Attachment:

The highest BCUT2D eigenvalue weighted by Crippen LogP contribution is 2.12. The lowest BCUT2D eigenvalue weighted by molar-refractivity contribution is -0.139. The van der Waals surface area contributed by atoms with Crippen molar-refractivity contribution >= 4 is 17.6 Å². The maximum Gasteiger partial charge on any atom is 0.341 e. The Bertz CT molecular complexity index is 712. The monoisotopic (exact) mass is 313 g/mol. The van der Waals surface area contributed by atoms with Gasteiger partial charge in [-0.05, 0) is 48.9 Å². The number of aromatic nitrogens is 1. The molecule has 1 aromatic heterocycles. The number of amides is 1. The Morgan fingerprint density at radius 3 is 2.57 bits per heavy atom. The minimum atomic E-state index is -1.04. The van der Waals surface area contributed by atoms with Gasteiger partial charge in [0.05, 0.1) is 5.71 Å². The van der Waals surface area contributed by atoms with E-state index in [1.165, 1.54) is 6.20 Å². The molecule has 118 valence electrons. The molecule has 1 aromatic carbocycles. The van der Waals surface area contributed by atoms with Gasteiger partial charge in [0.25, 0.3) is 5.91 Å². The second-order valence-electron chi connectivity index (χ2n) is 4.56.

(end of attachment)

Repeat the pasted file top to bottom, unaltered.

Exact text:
The highest BCUT2D eigenvalue weighted by Crippen LogP contribution is 2.12. The lowest BCUT2D eigenvalue weighted by molar-refractivity contribution is -0.139. The van der Waals surface area contributed by atoms with Crippen molar-refractivity contribution >= 4 is 17.6 Å². The maximum Gasteiger partial charge on any atom is 0.341 e. The Bertz CT molecular complexity index is 712. The monoisotopic (exact) mass is 313 g/mol. The van der Waals surface area contributed by atoms with Gasteiger partial charge in [-0.05, 0) is 48.9 Å². The number of aromatic nitrogens is 1. The molecule has 1 aromatic heterocycles. The number of amides is 1. The Morgan fingerprint density at radius 3 is 2.57 bits per heavy atom. The minimum atomic E-state index is -1.04. The van der Waals surface area contributed by atoms with Gasteiger partial charge in [0.05, 0.1) is 5.71 Å². The van der Waals surface area contributed by atoms with E-state index in [1.165, 1.54) is 6.20 Å². The molecule has 118 valence electrons. The molecule has 1 aromatic carbocycles. The van der Waals surface area contributed by atoms with Gasteiger partial charge in [0.25, 0.3) is 5.91 Å². The second-order valence-electron chi connectivity index (χ2n) is 4.56.